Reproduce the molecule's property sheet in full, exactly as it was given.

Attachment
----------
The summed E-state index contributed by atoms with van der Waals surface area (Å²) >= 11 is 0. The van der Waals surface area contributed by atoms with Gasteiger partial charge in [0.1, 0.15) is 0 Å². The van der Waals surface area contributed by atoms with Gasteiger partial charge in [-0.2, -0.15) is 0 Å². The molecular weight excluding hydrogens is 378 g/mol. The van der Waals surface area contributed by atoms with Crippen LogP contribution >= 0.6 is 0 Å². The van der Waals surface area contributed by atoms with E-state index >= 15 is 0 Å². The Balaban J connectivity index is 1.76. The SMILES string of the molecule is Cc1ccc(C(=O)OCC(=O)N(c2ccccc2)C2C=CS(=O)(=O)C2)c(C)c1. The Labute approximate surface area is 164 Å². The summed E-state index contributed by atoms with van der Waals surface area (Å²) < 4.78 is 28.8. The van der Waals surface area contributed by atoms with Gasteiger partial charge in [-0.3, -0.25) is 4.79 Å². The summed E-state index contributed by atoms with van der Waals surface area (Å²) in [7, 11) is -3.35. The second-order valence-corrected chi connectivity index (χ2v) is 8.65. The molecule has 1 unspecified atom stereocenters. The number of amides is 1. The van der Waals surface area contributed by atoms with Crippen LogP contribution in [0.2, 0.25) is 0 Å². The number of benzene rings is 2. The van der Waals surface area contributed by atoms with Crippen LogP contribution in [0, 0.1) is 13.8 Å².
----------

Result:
The summed E-state index contributed by atoms with van der Waals surface area (Å²) >= 11 is 0. The van der Waals surface area contributed by atoms with Gasteiger partial charge in [0.1, 0.15) is 0 Å². The van der Waals surface area contributed by atoms with Gasteiger partial charge in [-0.2, -0.15) is 0 Å². The molecular weight excluding hydrogens is 378 g/mol. The van der Waals surface area contributed by atoms with Crippen LogP contribution >= 0.6 is 0 Å². The van der Waals surface area contributed by atoms with E-state index >= 15 is 0 Å². The Balaban J connectivity index is 1.76. The SMILES string of the molecule is Cc1ccc(C(=O)OCC(=O)N(c2ccccc2)C2C=CS(=O)(=O)C2)c(C)c1. The Labute approximate surface area is 164 Å². The summed E-state index contributed by atoms with van der Waals surface area (Å²) < 4.78 is 28.8. The van der Waals surface area contributed by atoms with Gasteiger partial charge in [-0.3, -0.25) is 4.79 Å². The summed E-state index contributed by atoms with van der Waals surface area (Å²) in [7, 11) is -3.35. The second-order valence-corrected chi connectivity index (χ2v) is 8.65. The molecule has 1 unspecified atom stereocenters. The number of amides is 1. The van der Waals surface area contributed by atoms with Crippen LogP contribution in [0.2, 0.25) is 0 Å². The number of benzene rings is 2. The van der Waals surface area contributed by atoms with Crippen LogP contribution in [0, 0.1) is 13.8 Å².